1956-06-07 Toggle adjustable razor introduced to the public. (Racine Journal Times P36)
1956 Gillette keeps watch on the electric shaver market which now has reached $125 million annual sales, tripling since 1950. (Adams 233)
1956 Total sales reaches $200 million. (Adams P231)

1957 GSRCo contracts to pay $3 million per year for exclusive television rights to the World Series through 1961. (Adams P215)
1957 Toni introduces the successful Adorn hair spray. Other products introduced fail at a rate of about 80% which is considered acceptable. (Adams 231)
1957 Gillette forms a proprietary drug division named Gillette Laboratories and introduces a cough syrup. (Adams P231)
1957 Gillette claims 40% of the European shaving market. Electric shavers claim 23%. (Adams P259)

1959 The 195 Gillette Adjustable Razor or "Fatboy" establishes a new standard for shaving equipment. (Adams P232)
1959 Gillette Right Guard deodorant sold as a pilot in limited markets. (Adams P250)
1959 Gillette annual sales reaches $209 million. (Adams P237)

1960 The truly fantastic Super Blue blade with silicon coating is announced. (Adams P236, Patent US2937976A)
1960 Toiletries account for 6% of the razor divisions annual sales. (Adams P253)
1960 Gillette annual sales reaches $224.7 million. (Adams P237)

1961 Thanks in part to the success of the Super Blue blade, Gillette commands 70% of the blade market. (Adams P237)
1961 Gillette annual sales reaches $253.5 million. (Adams P237)

1962 GSRCo contracts to pay $4 million per year for exclusive television rights to the World Series through 1966. (Adams P215)
1962 Gillette annual sales reaches $276 million with net profit of 16%. Gillette was without a doubt the most profitable US company. (Adams P238)
1962-06 Wilkinson Sword, Limited introduces their coated stainless steel blade to the US market. (Adams P238)

1963 Gillette's South Boston manufacturing facility gets an $8 million expansion now having a production capability of 12 million blades per day. (Adams P245)
1963 Gillette introduces Sun Up after shave lotion. (Adams P253)
1963-09 Gillette introduces it's own stainless steel blade. (Adams P245)

1964-02 Vincent Zeigler, president of the razor division, warns that Gillette can no longer achieve 5% per year growth without diversification plan. (Adams P246)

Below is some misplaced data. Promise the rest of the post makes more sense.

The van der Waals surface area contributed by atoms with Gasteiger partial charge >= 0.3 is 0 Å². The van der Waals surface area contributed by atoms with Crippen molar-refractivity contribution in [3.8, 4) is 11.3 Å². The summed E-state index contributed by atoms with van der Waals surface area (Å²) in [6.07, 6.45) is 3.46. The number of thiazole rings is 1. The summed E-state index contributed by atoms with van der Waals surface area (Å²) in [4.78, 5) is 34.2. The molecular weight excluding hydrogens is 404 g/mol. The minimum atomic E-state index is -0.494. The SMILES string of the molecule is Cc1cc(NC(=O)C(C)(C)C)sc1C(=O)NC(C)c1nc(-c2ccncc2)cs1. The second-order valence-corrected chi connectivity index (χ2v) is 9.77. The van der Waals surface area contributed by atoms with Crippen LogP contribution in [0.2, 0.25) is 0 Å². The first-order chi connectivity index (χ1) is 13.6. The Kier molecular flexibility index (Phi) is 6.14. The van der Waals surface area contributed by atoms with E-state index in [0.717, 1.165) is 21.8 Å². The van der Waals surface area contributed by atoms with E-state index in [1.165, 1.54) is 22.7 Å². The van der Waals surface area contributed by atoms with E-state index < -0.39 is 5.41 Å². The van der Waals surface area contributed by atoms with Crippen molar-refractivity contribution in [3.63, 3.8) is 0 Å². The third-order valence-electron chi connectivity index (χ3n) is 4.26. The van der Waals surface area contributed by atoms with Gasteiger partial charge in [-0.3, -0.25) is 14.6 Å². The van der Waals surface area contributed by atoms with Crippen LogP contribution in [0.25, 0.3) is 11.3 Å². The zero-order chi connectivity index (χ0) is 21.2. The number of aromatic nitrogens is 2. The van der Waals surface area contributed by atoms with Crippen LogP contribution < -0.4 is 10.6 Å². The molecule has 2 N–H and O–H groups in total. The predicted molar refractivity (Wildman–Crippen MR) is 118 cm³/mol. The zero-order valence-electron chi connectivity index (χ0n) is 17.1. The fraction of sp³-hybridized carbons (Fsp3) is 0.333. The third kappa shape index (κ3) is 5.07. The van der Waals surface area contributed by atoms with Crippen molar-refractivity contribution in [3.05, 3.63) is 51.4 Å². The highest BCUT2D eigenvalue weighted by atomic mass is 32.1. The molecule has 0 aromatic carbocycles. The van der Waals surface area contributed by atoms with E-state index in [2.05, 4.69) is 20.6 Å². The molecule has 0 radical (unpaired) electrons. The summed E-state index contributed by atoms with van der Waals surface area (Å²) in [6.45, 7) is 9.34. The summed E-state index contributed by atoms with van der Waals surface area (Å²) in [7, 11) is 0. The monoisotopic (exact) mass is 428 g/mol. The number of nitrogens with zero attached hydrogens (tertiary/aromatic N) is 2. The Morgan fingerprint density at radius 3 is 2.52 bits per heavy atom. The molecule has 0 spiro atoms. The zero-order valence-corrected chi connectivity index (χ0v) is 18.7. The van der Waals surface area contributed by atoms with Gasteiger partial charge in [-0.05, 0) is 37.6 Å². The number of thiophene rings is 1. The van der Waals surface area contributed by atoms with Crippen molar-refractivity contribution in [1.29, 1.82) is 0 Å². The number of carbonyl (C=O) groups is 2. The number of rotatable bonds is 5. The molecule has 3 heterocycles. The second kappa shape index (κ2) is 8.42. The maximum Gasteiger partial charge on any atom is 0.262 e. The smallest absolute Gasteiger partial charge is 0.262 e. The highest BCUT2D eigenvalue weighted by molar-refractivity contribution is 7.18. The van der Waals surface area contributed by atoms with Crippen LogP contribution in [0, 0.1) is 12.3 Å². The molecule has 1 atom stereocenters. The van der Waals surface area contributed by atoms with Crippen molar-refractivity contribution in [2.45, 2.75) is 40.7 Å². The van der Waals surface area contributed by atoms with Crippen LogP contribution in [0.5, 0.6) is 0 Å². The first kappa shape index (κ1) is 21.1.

1964 Vincent Zieglar is promoted by Carl J Gilbert and Boone Gross to executive vice president to oversee implementation of the diversification plans. (Adams P 247)
1964 Profitless Gillette Laboratories is jettisoned. (Adams P247)
1964 Foamy shave cream is the premier canned product on the market. (Adams P249)
1964 Gillette introduces Right Guard deodorant nationally. (Adams P248, P250)
1964 Gillette's stainless steel blade sales outpaces the combined total of all of its rivals. (Adams P245)
1964 Gillette's market share in the double edge blade arena has bottomed out to 70%. (Adams P246)
1964 Gillette European market share slips to 30% while electric shaver have risen to almost 40%. (Adams P259)

1965 Gillette introduces Heads Up hair-grooming preparation. (Adams P253)
1965 Toni counts Dippity-Do as a successful styling gel product, however home permanents are out of fashion. (Adams P254)
1965 Toiletries account for 38% of the razor divisions annual sales. (Adams P253)
1965 Gillette introduces the Super Stainless Steel Blade. It contains better alloys and coatings for improved performance. (Adams P255)
1965 Gillette introduces the Techmatic band razor shaving system. (Adams P255)
1965-07 Boone Gross retires and Vincent Ziegler named president of The Gillette Company. (Adams P256)

1966-05-10 Vincent Ziegler named chairman and chief executive officer. Stuart Hensley formerly of the Toni division is named president. (Adams P257)

1967 Gillette test markets the Contra shaving system in Australian. It is later renamed Atra an acronym for Australian Test Razor. (Adams P267)
1967-06-15 Stuart Hensley leaves as president to go work for Warner-Lambert Pharmaceutical Company. Ziegler takes over as president. (Adams P264)
1967-12 Gillette purchase Braun AG, the electric shaver company, for $50 million. (Adams P261)

1969 Gillette introduces the Platinum-Plus blade. (Adams P265)

1970 Gillette launches the Atra in the US Market. (Adams P268)
1970 Gillette annual sales reaches $672.7 million with 43% coming from outside the US for a total $66 million net profit. (Adams P262)

1971 Gillette shelves the Atra and Introduces the Trac II shaving system. (Adams P269)

1976-01-01 Vincent Ziegler retires and names Colman M Mockler Jr as new chairman-president of the Gillette Company. (Adams P283)
1976 Gillette's annual sales reaches $1.5 billion. (Adams P284)
1976 Razor blades account for 29% of annual sales but 73% of corporate profits. (Adams P284)

1977 Colman M Mockler Jr starts pruning back unprofitable products in earnest. (Adams P286)


Adams, Russell B - King C. Gillette, the man and his wonderful shaving device. 1978. ISBN 0-316-00937-7

Krumholz. Phillip L - Collector's Guide to American Razor Blades. 1995. ISBN 0-9620987-3-6

McKibben, Gordon - Cutting Edge, Gillette's Journey to Global Leadership. 1998. ISBN 0-87584-725-0

TGB Various - The Gillette Blade (A Gillette Safety Razor Co newsletter self published between 1918 and 1929)

United States Patent and Trademark Office

Waits, Robert K - A Safety Razor Compendium - The Book. 2014. ISBN 978-1-312-29353-3

White, William Wallace - The Patent and Trade Mark Review. 1911. ISBN 1272542858